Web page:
Tag Archives: Christian

This Is Not For You

2 Jun

When you’re married to a religious studies professor, you come across some weird stuff. So when we watch this film made by evangelical Christians, I had to ask myself, “Am I their audience? Better yet, do they even KNOW their audience?”

The film is called Awakened, and its about the revival spirit that has flourished on Indian reservations; the growth of the Holy Spirit in the hearts of the first nations. At least, that’s what they said in the description. This should be fifteen minutes, right? Interview some pastors, show some revivals, edit it some catchy music, done. Nope. This is ninety minutes long! What else did they cram in there?

It starts off with a description of Native history and how the way missionaries approached the tribes, crushing their culture in favor of WASP Christianity… that was interesting. With the civil rights movement, many natives rejected Christianity, because that faith rejected their culture. Missionaries realized their mistake The film shows clips of Billy Graham in 1975 addressing a conference of Indian pastors saying we need to match their culture with Christ.

Okay – this captured my interest. But then I started noticing something. The native Christians were not showing worship in their culture; the services were indistinguishable from any white protestant service I’ve attended. They sang two songs in… I’m guessing Navajo, but it was How Great Thou Art and Amazing Grace – 19th century Protestant hymns. There’s no adapting Christ to culture here! Who is this for?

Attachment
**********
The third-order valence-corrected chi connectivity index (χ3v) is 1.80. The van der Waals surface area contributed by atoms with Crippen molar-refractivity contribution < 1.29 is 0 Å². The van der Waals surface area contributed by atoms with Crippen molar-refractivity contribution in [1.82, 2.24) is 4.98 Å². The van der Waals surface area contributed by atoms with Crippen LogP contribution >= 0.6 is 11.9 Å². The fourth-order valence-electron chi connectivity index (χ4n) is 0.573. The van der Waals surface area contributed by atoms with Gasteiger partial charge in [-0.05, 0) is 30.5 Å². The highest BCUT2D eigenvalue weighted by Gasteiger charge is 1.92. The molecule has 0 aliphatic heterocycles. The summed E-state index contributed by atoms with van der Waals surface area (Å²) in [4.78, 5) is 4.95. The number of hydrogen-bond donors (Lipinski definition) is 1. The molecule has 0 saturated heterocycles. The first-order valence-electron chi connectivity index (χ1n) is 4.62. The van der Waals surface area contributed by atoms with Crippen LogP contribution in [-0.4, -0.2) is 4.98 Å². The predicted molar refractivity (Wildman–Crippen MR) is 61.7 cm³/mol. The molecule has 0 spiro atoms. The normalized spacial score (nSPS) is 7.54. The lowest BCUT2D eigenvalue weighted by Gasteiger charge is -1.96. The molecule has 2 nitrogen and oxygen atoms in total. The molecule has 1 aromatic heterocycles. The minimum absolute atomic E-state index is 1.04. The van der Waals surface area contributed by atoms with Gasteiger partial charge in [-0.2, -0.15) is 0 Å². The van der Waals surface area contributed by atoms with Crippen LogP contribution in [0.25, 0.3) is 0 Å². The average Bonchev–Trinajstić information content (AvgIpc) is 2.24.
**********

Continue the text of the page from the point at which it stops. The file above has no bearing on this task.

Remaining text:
It was also short on revivals… In fact they deliberately avoided the word. They preferred “awakening.” There were interviews with folks (mostly white) about the power of the Spirit moving, but little on specifics. Then they interview some Messianic Jews and their visions they’ve had.

Wait… what?! What happened to the Native Americans? Well, there was a play on the phrase, “gathering of the tribes” throughout the film, a deliberate author to tie American tribes with the tribes of Israel. So since Messianics are Christians who follow (their interpretation of) Jewish practice, it makes (some sort of) sense. Then we follow this Native missionary who works in Los Angeles preaching to… USC college students? That’s when I stopped watching – in my opinion, the filmmaker completely dropped the point of the film!